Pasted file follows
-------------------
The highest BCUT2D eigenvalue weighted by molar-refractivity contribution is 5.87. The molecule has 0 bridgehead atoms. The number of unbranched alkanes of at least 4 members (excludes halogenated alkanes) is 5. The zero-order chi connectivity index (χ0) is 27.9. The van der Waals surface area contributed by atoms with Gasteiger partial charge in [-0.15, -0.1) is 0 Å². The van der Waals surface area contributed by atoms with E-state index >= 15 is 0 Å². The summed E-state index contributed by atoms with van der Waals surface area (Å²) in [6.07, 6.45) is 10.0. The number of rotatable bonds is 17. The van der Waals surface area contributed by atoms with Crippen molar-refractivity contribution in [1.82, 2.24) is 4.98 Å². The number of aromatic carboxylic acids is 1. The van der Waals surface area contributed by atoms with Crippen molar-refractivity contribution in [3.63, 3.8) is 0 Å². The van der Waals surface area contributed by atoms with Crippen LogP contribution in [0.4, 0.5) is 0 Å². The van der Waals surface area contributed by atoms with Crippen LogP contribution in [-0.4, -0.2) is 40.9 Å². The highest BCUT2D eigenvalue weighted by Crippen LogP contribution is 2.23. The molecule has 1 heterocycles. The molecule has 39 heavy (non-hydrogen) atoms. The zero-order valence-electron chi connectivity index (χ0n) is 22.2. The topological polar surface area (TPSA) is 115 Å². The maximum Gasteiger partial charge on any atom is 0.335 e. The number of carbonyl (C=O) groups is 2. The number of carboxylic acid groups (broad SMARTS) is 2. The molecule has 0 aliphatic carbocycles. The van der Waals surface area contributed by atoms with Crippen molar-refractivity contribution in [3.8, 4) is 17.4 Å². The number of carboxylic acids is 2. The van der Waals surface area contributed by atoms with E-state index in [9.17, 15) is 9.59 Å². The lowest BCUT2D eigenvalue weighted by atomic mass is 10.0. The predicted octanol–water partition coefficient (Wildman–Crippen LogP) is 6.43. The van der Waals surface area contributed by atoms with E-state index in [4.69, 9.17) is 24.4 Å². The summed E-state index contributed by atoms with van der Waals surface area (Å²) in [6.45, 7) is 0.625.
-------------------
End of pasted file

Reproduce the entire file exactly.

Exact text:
The highest BCUT2D eigenvalue weighted by molar-refractivity contribution is 5.87. The molecule has 0 bridgehead atoms. The number of unbranched alkanes of at least 4 members (excludes halogenated alkanes) is 5. The zero-order chi connectivity index (χ0) is 27.9. The van der Waals surface area contributed by atoms with Gasteiger partial charge in [-0.15, -0.1) is 0 Å². The van der Waals surface area contributed by atoms with E-state index >= 15 is 0 Å². The summed E-state index contributed by atoms with van der Waals surface area (Å²) in [6.07, 6.45) is 10.0. The number of rotatable bonds is 17. The van der Waals surface area contributed by atoms with Crippen molar-refractivity contribution in [1.82, 2.24) is 4.98 Å². The number of aromatic carboxylic acids is 1. The van der Waals surface area contributed by atoms with Crippen molar-refractivity contribution in [3.63, 3.8) is 0 Å². The van der Waals surface area contributed by atoms with Crippen LogP contribution in [0.4, 0.5) is 0 Å². The van der Waals surface area contributed by atoms with Crippen LogP contribution in [-0.4, -0.2) is 40.9 Å². The highest BCUT2D eigenvalue weighted by Crippen LogP contribution is 2.23. The molecule has 1 heterocycles. The molecule has 39 heavy (non-hydrogen) atoms. The zero-order valence-electron chi connectivity index (χ0n) is 22.2. The topological polar surface area (TPSA) is 115 Å². The maximum Gasteiger partial charge on any atom is 0.335 e. The number of carbonyl (C=O) groups is 2. The number of carboxylic acid groups (broad SMARTS) is 2. The molecule has 0 aliphatic carbocycles. The van der Waals surface area contributed by atoms with Crippen molar-refractivity contribution in [3.8, 4) is 17.4 Å². The number of carboxylic acids is 2. The van der Waals surface area contributed by atoms with E-state index in [9.17, 15) is 9.59 Å². The lowest BCUT2D eigenvalue weighted by atomic mass is 10.0. The predicted octanol–water partition coefficient (Wildman–Crippen LogP) is 6.43. The van der Waals surface area contributed by atoms with E-state index in [4.69, 9.17) is 24.4 Å². The summed E-state index contributed by atoms with van der Waals surface area (Å²) in [6.45, 7) is 0.625.